Over the years, I have seen myself many times in the mirror during my out-of-body experiences. After having a child and forming a family, I watched my astral body grow younger, more beautiful and more cheerful.
A more recent example of the images I have seen in astral mirrors occurred during a period of serious illness, after I underwent months of treatment that temporarily made my hair fall out. The mirror I looked in was in a more spacious, better-lit place than my physical house, in a room specifically designed for rest and physical recovery. The image reflected back at me was that of a beautiful woman, at least ten years younger than I, with long flowing hair. Oddly, her eyes were covered in a red veneer of fear. As I gazed at her face, I realised how crucial it was to overcome my fear and be confident about the future, if I were to get better. Months later, the results of my CT scan and full medical check-up finally put my mind at ease. When I next saw myself in the mirror on the astral plane, my reflection now had two enormous green eyes bearing no traces of fear.
I would like to stress that, in addition to reflecting my own image, as well as the images of any entities around me, over the years I have found mirrors to be extremely efficient portals, taking me quickly from the astral plane to whatever ‘place’ I wish to go to, especially if it is to meet a particular person, whether alive or dead.
Alice Through the Looking-Glass by Lewis Carrol is the book that most probably influenced me in this regard.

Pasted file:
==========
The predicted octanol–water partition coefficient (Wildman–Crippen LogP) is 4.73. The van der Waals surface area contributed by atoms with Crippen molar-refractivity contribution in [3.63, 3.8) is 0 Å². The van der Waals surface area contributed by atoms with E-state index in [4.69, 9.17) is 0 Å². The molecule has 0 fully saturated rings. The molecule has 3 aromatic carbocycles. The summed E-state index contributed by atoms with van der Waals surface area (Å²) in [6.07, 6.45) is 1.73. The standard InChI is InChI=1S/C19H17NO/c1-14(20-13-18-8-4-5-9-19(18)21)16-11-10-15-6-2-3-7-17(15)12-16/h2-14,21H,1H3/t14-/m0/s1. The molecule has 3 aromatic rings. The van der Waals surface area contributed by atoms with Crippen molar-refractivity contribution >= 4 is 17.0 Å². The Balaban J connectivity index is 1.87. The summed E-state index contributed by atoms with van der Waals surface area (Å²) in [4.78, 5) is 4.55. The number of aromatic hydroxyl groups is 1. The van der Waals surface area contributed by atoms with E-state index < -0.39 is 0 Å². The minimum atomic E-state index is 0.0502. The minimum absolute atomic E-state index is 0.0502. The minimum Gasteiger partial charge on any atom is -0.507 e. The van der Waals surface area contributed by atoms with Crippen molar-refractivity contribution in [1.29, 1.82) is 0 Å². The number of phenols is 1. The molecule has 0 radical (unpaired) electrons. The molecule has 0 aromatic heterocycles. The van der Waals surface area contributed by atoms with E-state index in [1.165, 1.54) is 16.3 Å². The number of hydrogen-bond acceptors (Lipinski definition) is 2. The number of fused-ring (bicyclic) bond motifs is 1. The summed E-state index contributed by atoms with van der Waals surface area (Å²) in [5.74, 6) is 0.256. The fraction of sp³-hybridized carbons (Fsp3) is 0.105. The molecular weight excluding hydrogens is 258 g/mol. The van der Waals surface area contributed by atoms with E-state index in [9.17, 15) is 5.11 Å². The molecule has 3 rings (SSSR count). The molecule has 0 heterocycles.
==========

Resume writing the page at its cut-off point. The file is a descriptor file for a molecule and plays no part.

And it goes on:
For example, during an out-of-body experience in January 2009 (two years prior to the therapy that made my hair fall out), I asked to meet Master Jesus, for whom I have always had a special fondness, particularly for his love of children. I was in a colourful, beautifully scented pine grove, but at the same time – and this was particularly odd – I could see a starry sky, as if it were nighttime. Jesus was teaching in a kind of institute, but he came outside specially to meet me. He had his traditional beard and long hair, but wore modern casual clothes: jeans and a shirt with the sleeves turned up at the cuffs. Looking into my eyes, he transmitted a thought to me that came from Scripture, which would later turn out to be extremely significant: he told me he knew the number of hairs I had on my head!
To return to the night in the autumn of 1990 when my arms ‘flew away’, from that moment on, I began to read everything I could lay my hands on about astral travel. At the time, I did not have the Internet and I could not really bring up the subject with my normal circle of acquaintances without seeming ‘weird’. The first book I devoured was Journeys Out of the Body by Robert Monroe. Numerous others followed. I read and I practised. As I was single, I could give free rein to my imagination. I spent Saturdays and Sundays alone in my flat, with the phone unplugged and the doorbell silenced, so I could explore.
Since I kept a diary of my dreams and my OBEs, I discovered an experience that is very common and quite similar to astral travel. During a dream, the dreamer is aware of dreaming and, to a certain extent, able to control what is happening. ‘Lucid dreaming’, as it is known, is where we are aware of dreaming: we are conscious, but still partly in the dream state. Therefore, even the strangest or unlikeliest of things may continue to seem normal.
There are various degrees of lucidity during a lucid dream, which can be intentionally heightened to achieve an OBE. However, in an actual OBE, the mind is fully awake, albeit our priorities may be slightly different from when we are in a waking state, because our perspective is broader. The separation we experience in this dimension gives us the clear perception that we are moving in a body similar to the physical body, yet different and not subject to the laws of the physical world.